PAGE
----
[FLASH – The poetry issue  of  The Sound will be posted here as a pdf on Monday, January 12.]

On Nonsense and Metaphor, by Philip Dacey

 T.S. Elliot believed the modern inclination is for what he terms “melodious raving.” We tolerate poets, he said, who don’t know exactly what they are saying but manage to say well whatever it is they are saying, who sound good and sound well…

 Nonsense is the vehicle of the unconscious. The unconscious is revolutionary. Leaping poetry and deep imagist poetry are nonsense poetry. Robert Bly: “There ought to be a National Crazy Day once a year when we could all act crazy and stop putting the burden of our craziness on other people, who get so much of it they wind up institutionalized.” Nonsense poetry is equivalent to cleaning up your own mess. Yeats’ Crazy Jane and Wendell Berry’s Mad Farmer are eating their own grief…

 Nonsense is an option at any point in the composition of a poem. It may or may not be exercised. It is a wrong turning that is a right turning.

New Yorker poetry event

New Yorker magazine poetry event. October

Metaphor is nonsense. Nonsense is metaphor. “Nonsense as a critical activity is and is about change; is an aspect of and is about the ongoing nature of social process.” (Susan Stewart, Nonsense.) It constitutes a challenge to the established order that has become disordered by reason of its being established, an unresponsive institution. “You must change your life.” [the last line from Rilke’s Archaic Torso of Apollo. Here are the first lines describing Apollo’s statue: ]

 We cannot know his legendary head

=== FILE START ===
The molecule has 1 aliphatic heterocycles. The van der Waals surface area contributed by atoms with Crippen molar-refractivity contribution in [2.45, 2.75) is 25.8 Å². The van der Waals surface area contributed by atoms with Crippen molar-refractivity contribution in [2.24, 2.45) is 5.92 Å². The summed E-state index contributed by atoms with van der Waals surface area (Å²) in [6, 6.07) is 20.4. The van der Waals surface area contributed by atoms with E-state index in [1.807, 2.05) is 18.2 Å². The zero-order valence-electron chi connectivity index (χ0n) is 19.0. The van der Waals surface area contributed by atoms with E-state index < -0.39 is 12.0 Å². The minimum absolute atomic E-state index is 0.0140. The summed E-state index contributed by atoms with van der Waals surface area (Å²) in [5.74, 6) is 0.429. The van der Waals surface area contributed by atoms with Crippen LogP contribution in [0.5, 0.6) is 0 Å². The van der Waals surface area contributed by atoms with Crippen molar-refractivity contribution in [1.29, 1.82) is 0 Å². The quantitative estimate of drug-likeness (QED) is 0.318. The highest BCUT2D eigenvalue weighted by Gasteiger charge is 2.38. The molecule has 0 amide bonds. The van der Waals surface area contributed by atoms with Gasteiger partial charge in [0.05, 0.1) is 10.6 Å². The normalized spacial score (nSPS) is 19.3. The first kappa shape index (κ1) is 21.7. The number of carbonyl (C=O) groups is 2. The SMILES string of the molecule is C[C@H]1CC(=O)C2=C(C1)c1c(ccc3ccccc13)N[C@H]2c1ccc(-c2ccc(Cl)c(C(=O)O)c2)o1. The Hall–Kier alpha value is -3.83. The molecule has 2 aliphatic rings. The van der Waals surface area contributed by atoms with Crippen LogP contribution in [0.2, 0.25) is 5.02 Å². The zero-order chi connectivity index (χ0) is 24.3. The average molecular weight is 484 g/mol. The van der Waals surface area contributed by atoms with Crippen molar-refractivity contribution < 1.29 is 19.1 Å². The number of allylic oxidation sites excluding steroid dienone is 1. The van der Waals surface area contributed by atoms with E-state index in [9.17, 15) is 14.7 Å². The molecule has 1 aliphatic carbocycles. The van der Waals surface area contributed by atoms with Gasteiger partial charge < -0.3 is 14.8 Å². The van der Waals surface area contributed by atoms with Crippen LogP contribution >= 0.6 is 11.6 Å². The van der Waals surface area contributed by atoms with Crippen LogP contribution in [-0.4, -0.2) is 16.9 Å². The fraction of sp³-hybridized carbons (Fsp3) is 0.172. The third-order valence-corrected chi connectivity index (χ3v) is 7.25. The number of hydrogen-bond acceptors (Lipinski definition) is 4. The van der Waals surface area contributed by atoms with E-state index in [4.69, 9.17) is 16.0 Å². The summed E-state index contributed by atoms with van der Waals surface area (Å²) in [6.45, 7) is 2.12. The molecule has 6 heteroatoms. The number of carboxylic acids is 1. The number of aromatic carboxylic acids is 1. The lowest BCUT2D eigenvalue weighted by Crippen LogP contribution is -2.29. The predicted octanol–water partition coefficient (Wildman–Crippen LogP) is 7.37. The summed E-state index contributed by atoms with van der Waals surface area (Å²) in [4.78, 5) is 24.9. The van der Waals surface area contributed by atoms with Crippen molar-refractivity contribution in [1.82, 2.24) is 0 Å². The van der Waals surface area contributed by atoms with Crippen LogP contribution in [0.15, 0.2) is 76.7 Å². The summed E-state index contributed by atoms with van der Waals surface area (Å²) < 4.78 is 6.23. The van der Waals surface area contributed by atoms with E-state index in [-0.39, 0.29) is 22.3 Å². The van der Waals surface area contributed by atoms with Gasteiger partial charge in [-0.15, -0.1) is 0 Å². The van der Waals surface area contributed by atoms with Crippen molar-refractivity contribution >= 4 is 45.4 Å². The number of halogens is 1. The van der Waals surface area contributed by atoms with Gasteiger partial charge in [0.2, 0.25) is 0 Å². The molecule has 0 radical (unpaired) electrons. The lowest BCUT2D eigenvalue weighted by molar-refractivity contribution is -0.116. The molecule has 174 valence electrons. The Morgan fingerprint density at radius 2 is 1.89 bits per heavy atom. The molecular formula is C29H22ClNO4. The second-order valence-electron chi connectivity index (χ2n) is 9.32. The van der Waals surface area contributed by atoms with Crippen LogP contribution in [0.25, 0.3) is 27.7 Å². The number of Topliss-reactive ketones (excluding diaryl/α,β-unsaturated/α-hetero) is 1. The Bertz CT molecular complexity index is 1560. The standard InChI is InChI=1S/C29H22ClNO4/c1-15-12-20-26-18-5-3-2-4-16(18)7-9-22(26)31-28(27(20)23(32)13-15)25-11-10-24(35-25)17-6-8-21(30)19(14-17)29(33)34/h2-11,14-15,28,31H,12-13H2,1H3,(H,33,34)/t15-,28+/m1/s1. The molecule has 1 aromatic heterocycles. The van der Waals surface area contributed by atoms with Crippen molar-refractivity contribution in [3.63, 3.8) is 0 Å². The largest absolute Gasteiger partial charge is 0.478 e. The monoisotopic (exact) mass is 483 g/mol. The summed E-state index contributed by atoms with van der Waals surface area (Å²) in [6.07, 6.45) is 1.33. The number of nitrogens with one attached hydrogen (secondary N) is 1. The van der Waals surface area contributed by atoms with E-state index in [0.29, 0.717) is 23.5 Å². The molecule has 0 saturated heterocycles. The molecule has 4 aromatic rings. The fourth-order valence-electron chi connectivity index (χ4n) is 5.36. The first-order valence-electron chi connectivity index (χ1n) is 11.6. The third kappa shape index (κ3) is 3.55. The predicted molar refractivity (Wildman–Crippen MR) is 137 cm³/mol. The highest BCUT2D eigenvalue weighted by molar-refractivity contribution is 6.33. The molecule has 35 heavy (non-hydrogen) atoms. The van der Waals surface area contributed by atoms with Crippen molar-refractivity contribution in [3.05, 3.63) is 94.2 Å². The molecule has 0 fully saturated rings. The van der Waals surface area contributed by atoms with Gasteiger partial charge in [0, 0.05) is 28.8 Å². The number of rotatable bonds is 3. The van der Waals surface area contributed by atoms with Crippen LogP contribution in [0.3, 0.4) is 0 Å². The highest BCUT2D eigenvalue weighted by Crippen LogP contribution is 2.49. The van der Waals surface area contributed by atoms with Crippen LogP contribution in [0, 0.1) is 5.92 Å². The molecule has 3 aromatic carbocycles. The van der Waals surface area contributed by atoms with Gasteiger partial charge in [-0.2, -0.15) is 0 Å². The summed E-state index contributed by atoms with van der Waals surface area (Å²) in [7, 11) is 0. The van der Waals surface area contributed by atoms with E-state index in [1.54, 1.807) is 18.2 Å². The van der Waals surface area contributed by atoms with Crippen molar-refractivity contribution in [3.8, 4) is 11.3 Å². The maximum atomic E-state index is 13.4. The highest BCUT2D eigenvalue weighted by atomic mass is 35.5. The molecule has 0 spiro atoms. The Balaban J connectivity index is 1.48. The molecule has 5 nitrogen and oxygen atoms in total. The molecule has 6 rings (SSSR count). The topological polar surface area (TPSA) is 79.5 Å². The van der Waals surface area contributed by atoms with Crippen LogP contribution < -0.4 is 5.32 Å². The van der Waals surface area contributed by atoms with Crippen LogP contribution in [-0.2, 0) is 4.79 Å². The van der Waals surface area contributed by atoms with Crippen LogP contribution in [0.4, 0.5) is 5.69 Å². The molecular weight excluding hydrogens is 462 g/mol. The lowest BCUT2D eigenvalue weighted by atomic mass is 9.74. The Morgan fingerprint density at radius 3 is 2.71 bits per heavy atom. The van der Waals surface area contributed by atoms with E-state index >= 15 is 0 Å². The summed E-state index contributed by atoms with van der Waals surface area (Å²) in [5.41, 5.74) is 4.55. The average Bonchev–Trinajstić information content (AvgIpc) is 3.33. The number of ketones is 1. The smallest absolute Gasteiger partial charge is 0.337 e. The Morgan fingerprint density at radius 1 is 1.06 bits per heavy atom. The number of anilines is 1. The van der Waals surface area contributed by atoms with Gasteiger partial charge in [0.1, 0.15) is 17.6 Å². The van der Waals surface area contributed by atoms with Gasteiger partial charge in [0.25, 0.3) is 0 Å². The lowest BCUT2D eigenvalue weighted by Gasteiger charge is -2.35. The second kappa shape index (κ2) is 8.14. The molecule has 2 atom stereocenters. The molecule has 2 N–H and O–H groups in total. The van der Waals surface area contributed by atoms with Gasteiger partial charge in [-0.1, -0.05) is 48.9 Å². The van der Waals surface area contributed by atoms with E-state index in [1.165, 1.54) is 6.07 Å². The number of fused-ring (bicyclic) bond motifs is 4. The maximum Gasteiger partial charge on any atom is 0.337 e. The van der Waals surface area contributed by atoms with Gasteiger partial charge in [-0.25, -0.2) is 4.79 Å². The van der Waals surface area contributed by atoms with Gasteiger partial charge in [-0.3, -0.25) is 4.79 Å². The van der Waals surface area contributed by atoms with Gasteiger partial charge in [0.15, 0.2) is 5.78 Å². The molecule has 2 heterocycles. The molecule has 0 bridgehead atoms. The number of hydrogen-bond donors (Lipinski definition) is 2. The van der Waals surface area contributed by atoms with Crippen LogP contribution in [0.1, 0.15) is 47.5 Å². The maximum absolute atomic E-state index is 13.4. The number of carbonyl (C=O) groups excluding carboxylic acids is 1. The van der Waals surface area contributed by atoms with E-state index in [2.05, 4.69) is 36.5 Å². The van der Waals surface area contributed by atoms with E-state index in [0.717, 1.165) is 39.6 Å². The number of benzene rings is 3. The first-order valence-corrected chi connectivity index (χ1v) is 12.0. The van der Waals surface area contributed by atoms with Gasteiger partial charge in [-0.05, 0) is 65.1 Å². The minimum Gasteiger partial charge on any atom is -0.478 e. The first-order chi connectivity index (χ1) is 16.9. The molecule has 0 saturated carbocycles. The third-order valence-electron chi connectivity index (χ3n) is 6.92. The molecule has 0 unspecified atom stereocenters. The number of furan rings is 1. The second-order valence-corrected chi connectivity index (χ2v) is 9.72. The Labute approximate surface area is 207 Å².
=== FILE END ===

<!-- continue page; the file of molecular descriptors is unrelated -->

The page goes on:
with eyes like ripening fruit. And yet his torso

is still suffused with brilliance from inside,

like a lamp, in which his gaze, now turned to low

gleams in all its power…

 Rilke’s angels are agents of nonsense. Nonsense poetry is not coterminous with light verse. The disenfranchised gravitate to nonsense, instinctually. The lingo of subcultures is a retreat that is simultaneously the forging of a weapon for self-empowerment.

“…poetry is a game of chicken played with words instead of automobiles. The aim is to steer as close as possible to nonsense without hitting it.”

[excerpts from “In Praise of Nonsense,” published in Milkweed Chronicle: A Journal of Poetry and Graphics (Fall 1980).

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Philip Dacey, author of ten books of poetry as well as many chapbooks, lives in New York City. He earned a B.S. from St. Louis University in 1961, an M.A. from Stanford in 1967, and a M.F.A. in 1970 from the University of Iowa. Dacey served as a Peace Corps volunteer in Nigeria in the mid 1960s and has taught at the University of Missouri in St. Louis, Miles College, and Southwest State University in Marshall, Minnesota. In 1985 Dacey was a distinguished poet in residence at Wichita State University. Awards include a Fulbright lectureship in creative writing in Yugoslavia (1988); two National Endowment for the Arts creative writing fellowships (1975, 1980); YM-YWHA’s Poetry Center Discovery Award (1974); three Pushcart Prizes for poetry (1977, 1982, 2001); first prizes for poems in Yankee, Poet and Critic, Prairie Schooner, and Kansas Quarterly, and many regional awards. His poems have appeared in Poetry, Esquire, The Nation, American Review, Paris Review. His books include The Deathbed Playboy (Eastern Washington U. Press,

1999), The Mystery of Max Schmitt: Poems on the Life and Work of Thomas Eakins (Turning Point, 2004), and The New York Postcard Sonnets: A Midwesterner Moves to Manhattan (Rain Mountain Press, 2007). He also co-edited, with David Jauss, the anthology: Strong Measures: Contemporary American Poetry in Traditional Forms (Harper & Row, 1986).